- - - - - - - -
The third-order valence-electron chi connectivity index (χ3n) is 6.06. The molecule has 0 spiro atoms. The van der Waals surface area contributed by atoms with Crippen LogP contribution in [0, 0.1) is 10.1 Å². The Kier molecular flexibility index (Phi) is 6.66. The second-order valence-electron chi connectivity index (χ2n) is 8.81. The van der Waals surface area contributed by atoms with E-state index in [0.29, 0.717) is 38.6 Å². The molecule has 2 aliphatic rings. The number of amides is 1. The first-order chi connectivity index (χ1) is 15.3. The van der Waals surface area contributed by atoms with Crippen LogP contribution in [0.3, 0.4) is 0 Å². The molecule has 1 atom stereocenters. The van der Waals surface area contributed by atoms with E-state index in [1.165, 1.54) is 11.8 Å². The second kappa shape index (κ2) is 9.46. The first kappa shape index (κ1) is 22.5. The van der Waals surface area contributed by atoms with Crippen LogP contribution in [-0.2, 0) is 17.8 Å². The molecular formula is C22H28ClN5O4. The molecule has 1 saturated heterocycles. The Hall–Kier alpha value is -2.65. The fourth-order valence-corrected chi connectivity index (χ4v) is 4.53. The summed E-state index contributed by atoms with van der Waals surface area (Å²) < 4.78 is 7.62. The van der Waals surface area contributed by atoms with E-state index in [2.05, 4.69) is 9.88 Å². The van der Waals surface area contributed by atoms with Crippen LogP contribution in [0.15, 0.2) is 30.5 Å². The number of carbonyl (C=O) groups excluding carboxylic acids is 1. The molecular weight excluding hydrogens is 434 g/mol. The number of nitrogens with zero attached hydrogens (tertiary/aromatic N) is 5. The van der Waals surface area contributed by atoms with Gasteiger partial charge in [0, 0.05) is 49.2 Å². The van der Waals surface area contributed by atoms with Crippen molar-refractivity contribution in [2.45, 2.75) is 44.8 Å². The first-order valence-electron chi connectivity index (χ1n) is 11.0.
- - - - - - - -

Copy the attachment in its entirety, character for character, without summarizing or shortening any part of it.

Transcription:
The third-order valence-electron chi connectivity index (χ3n) is 6.06. The molecule has 0 spiro atoms. The van der Waals surface area contributed by atoms with Crippen LogP contribution in [0, 0.1) is 10.1 Å². The Kier molecular flexibility index (Phi) is 6.66. The second-order valence-electron chi connectivity index (χ2n) is 8.81. The van der Waals surface area contributed by atoms with E-state index in [0.29, 0.717) is 38.6 Å². The molecule has 2 aliphatic rings. The number of amides is 1. The first-order chi connectivity index (χ1) is 15.3. The van der Waals surface area contributed by atoms with Crippen LogP contribution in [0.3, 0.4) is 0 Å². The molecule has 1 atom stereocenters. The van der Waals surface area contributed by atoms with E-state index in [1.165, 1.54) is 11.8 Å². The second kappa shape index (κ2) is 9.46. The first kappa shape index (κ1) is 22.5. The van der Waals surface area contributed by atoms with Crippen LogP contribution in [-0.2, 0) is 17.8 Å². The molecular formula is C22H28ClN5O4. The molecule has 1 saturated heterocycles. The Hall–Kier alpha value is -2.65. The fourth-order valence-corrected chi connectivity index (χ4v) is 4.53. The summed E-state index contributed by atoms with van der Waals surface area (Å²) < 4.78 is 7.62. The van der Waals surface area contributed by atoms with E-state index in [2.05, 4.69) is 9.88 Å². The van der Waals surface area contributed by atoms with Crippen LogP contribution in [0.15, 0.2) is 30.5 Å². The number of carbonyl (C=O) groups excluding carboxylic acids is 1. The molecular weight excluding hydrogens is 434 g/mol. The number of nitrogens with zero attached hydrogens (tertiary/aromatic N) is 5. The van der Waals surface area contributed by atoms with Gasteiger partial charge in [0, 0.05) is 49.2 Å². The van der Waals surface area contributed by atoms with Crippen molar-refractivity contribution in [2.45, 2.75) is 44.8 Å². The first-order valence-electron chi connectivity index (χ1n) is 11.0.